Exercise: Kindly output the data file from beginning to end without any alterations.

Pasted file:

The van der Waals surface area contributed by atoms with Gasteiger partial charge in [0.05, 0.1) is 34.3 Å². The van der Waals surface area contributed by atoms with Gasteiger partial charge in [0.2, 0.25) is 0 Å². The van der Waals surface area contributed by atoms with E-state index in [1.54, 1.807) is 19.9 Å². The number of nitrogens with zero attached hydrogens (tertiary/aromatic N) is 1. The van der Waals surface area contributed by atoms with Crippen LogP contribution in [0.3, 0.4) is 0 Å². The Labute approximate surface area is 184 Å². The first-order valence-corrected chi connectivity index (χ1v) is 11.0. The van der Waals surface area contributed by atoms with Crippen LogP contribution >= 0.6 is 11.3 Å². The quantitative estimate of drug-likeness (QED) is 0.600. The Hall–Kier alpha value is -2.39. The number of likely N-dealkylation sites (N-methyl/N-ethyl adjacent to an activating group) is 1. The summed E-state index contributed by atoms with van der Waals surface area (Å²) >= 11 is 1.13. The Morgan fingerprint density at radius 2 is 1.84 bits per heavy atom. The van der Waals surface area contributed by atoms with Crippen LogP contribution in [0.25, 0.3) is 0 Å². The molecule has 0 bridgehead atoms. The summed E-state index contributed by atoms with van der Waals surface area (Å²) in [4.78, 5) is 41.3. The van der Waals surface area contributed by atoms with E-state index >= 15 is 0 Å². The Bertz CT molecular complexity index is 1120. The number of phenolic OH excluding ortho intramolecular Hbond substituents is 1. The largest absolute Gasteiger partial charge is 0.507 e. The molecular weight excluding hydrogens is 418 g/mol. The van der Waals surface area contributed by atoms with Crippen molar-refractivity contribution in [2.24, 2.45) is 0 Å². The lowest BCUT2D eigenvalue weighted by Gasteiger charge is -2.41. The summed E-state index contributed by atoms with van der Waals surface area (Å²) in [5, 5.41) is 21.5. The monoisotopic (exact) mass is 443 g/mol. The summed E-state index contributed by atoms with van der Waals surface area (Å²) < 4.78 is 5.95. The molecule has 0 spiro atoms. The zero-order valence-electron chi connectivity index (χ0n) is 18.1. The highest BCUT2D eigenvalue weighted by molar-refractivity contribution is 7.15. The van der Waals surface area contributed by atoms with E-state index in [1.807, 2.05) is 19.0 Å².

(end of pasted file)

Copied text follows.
The van der Waals surface area contributed by atoms with Gasteiger partial charge in [0.05, 0.1) is 34.3 Å². The van der Waals surface area contributed by atoms with Gasteiger partial charge in [0.2, 0.25) is 0 Å². The van der Waals surface area contributed by atoms with E-state index in [1.54, 1.807) is 19.9 Å². The number of nitrogens with zero attached hydrogens (tertiary/aromatic N) is 1. The van der Waals surface area contributed by atoms with Crippen LogP contribution in [0.3, 0.4) is 0 Å². The Labute approximate surface area is 184 Å². The first-order valence-corrected chi connectivity index (χ1v) is 11.0. The van der Waals surface area contributed by atoms with Crippen LogP contribution >= 0.6 is 11.3 Å². The quantitative estimate of drug-likeness (QED) is 0.600. The Hall–Kier alpha value is -2.39. The number of likely N-dealkylation sites (N-methyl/N-ethyl adjacent to an activating group) is 1. The summed E-state index contributed by atoms with van der Waals surface area (Å²) >= 11 is 1.13. The Morgan fingerprint density at radius 2 is 1.84 bits per heavy atom. The van der Waals surface area contributed by atoms with Crippen LogP contribution in [0.25, 0.3) is 0 Å². The molecule has 0 bridgehead atoms. The summed E-state index contributed by atoms with van der Waals surface area (Å²) in [4.78, 5) is 41.3. The van der Waals surface area contributed by atoms with E-state index >= 15 is 0 Å². The Bertz CT molecular complexity index is 1120. The number of phenolic OH excluding ortho intramolecular Hbond substituents is 1. The largest absolute Gasteiger partial charge is 0.507 e. The molecular weight excluding hydrogens is 418 g/mol. The van der Waals surface area contributed by atoms with Crippen molar-refractivity contribution in [2.24, 2.45) is 0 Å². The lowest BCUT2D eigenvalue weighted by Gasteiger charge is -2.41. The summed E-state index contributed by atoms with van der Waals surface area (Å²) in [5, 5.41) is 21.5. The monoisotopic (exact) mass is 443 g/mol. The summed E-state index contributed by atoms with van der Waals surface area (Å²) < 4.78 is 5.95. The molecule has 0 spiro atoms. The zero-order valence-electron chi connectivity index (χ0n) is 18.1. The highest BCUT2D eigenvalue weighted by molar-refractivity contribution is 7.15. The van der Waals surface area contributed by atoms with E-state index in [1.807, 2.05) is 19.0 Å².